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Katherine A. Spielmann
Ph.D., University of Michigan, 1982

SHESC Themes: Biological, Social and Cultural Dimensions of Human Health; Societies and Their Natural Environments

Field specializations: archaeology, bioarchaeology, ecology, economic anthropology, exchange and social networks, political organization, social organization

Regional focus: North America (Southwest)


About Research
My research interests focus on prehistoric economies in smaller-scale societies, primarily in North America. I am especially interested in the ways in which economic intensification is fueled by increasing demands for food and goods in ritual, political, and social contexts. One of my primary contributions to the discipline has been to demonstrate the variety of conditions under which small-scale societies with relatively non-complex political systems develop complex, specialized economies. I am also interested in the relationship between diet and health under different subsistence regimes.

I have completed 20 years of archaeological field research in the Salinas area of central New Mexico and embarked on a series of NSF-funded analyses of the wealth of data that was collected over those two decades. One of these analytical projects has focused on the nature and extent of economic specialization among aggregated Pueblo communities during the fourteenth through sixteenth centuries, with a particular focus on ceramics. We have demonstrated that each ceramic type (plain, white, and glaze ware) was the product of a different scale of specialization and exchange.

An outgrowth of this research on craft specialization in the southwest has been a new research project to investigate craft specialization in other smaller-scale societies. The comparative case study that I am engaged in now through excavation and analysis of museum collections is that of the Hopewell of southern Ohio. Like southwestern Pueblo populations, Hopewell peoples dramatically increased the intensity of craft production as demand for objects used in ritual performances grew. There are many contrasting aspects to Hopewell craft production, however, which are important in elucidating the southwestern case study. My current Hopewell research is focused on the earthwork site of Seip, where I will be directing the ASU Summer Archaeological Field School in the excavation of a large structure that may have been a workshop.

The second analytical project involving the Salinas materials concerns the impact of seventeenth century Spanish colonization on Pueblo subsistence, diet, and health. The Salinas data demonstrate stability in farming, a marked shift in hunting, variability in access to European domestic animals, and a significant increase in labor on the part of the Pueblo population following missionization of the region. Ceramic data from the first analytical project have also allowed us to investigate resistance to Spanish missionization through changes in ceramic iconography.

Most recently I have returned to an interest I developed during my doctoral research concerning human-ecosystem interaction. Over the past two years I have organized a collaborative team of archaeology and ecology faculty and students that has initiated both a research and a teaching program focused on Perry Mesa, Agua Fria National Monument, north of the Phoenix Basin. There we are investigating the long-term ecological changes that resulted from a pulse of occupation by farmers in the A.D. 1200s and 1300s.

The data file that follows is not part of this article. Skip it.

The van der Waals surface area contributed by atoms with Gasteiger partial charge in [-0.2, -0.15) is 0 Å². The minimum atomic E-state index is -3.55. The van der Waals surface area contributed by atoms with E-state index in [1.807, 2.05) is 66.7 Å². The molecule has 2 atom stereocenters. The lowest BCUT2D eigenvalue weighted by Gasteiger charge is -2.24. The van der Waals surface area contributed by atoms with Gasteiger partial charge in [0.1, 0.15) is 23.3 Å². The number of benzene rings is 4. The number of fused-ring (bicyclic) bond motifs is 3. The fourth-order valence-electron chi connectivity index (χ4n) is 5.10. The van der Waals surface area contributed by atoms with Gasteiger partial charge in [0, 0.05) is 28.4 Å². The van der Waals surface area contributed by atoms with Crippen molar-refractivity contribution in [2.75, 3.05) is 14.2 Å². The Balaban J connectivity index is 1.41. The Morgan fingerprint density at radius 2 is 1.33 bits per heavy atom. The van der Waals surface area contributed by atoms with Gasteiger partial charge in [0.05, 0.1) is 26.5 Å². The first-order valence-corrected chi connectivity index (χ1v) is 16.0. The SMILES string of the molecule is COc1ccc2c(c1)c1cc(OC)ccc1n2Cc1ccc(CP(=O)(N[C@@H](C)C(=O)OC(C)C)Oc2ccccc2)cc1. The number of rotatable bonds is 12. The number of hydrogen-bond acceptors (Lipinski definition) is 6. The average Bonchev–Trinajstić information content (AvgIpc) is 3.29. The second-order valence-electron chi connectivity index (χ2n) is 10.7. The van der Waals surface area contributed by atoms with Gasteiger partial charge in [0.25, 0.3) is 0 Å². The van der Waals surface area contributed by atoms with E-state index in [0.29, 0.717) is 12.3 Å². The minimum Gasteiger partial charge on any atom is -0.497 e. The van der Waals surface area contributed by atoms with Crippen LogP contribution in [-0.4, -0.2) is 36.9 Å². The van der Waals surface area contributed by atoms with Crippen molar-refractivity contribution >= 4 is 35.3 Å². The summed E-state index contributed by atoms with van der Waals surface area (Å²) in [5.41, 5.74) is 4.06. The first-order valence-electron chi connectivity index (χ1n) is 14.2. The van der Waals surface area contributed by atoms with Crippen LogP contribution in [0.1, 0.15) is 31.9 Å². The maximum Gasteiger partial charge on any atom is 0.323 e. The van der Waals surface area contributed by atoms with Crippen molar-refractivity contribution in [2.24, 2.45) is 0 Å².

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Select Publications
Spielmann, K. (2004)
Communal Feasting, Ceramics, and Exchange. In, Identity, Feasting, and the Archaeology of the Greater Southwest, edited by Barbara Mills, pp. 210-232. University of Colorado Press, Boulder.

Spielmann, Katherine A. (2004)
Clusters Revisited. In The Protohistoric Pueblo World, A.D. 1275-1600, edited by E.C. Adams and A.I. Duff, pp. 137-143. University of Arizona Press, Tucson.

Spielmann, Katherine A. (2002)
Feasting, Craft Specialization, and the Ritual Mode of Production. American Anthropologist 104:195-207.

Spielmann, Katherine A. (2000)
Gender and Exchange in the Prehistoric Southwest. In Women and Men in the Prehispanic Southwest, edited by Patricia Crown, pp. 345-377. School of American Research Press, Santa Fe.

Graves, William M. and Katherine A. Spielmann (2000)
Leadership, Long Distance Exchange, and Feasting in the Protohistoric Rio Grande. In Alternative Leadership Strategies in the Greater Southwest, edited by B.J. Mills, (William M. Graves and Katherine A. Spielmann), pp. 45-59. University of Arizona Press, Tucson.

Spielmann, Katherine A. (1999)
Review of A View from the Core: A Synthesis of Ohio Hopewell Archaeology, by Paul Pacheco, ed. American Antiquity 64:554-555.

Spielmann, Katherine A. (1998)
Ritual Craft Specialists in Small-Scale Societies. In Craft and Social Identity, edited by Cathy Costin and Rita Wright, pp. 153-159. Archaeological Publications of the American Anthropological Association 8, Washington, D.C.

Spielmann, Katherine A. (1998)
Migration and Reorganization: The Pueblo IV Period in the American Southwest. Edited by K. A. Spielmann, Arizona State University Anthropological Research Paper 51.

Spielmann, Katherine A. (1998)
Environment and Subsistence in the Classic Period Tonto Basin. Roosevelt Monograph Series 9, OCRM, Department of Anthropology, Arizona State University, Tempe.

Spielmann, Katherine A. (1996)
Impressions of Pueblo III Settlement Trends among the Rio Abajo and Eastern Border Pueblos. In Pueblo Cultures in Transition, edited by M. Adler, pp. 177-187. University of Arizona Press, Tucson.

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Contact: Katherine A. Spielmann

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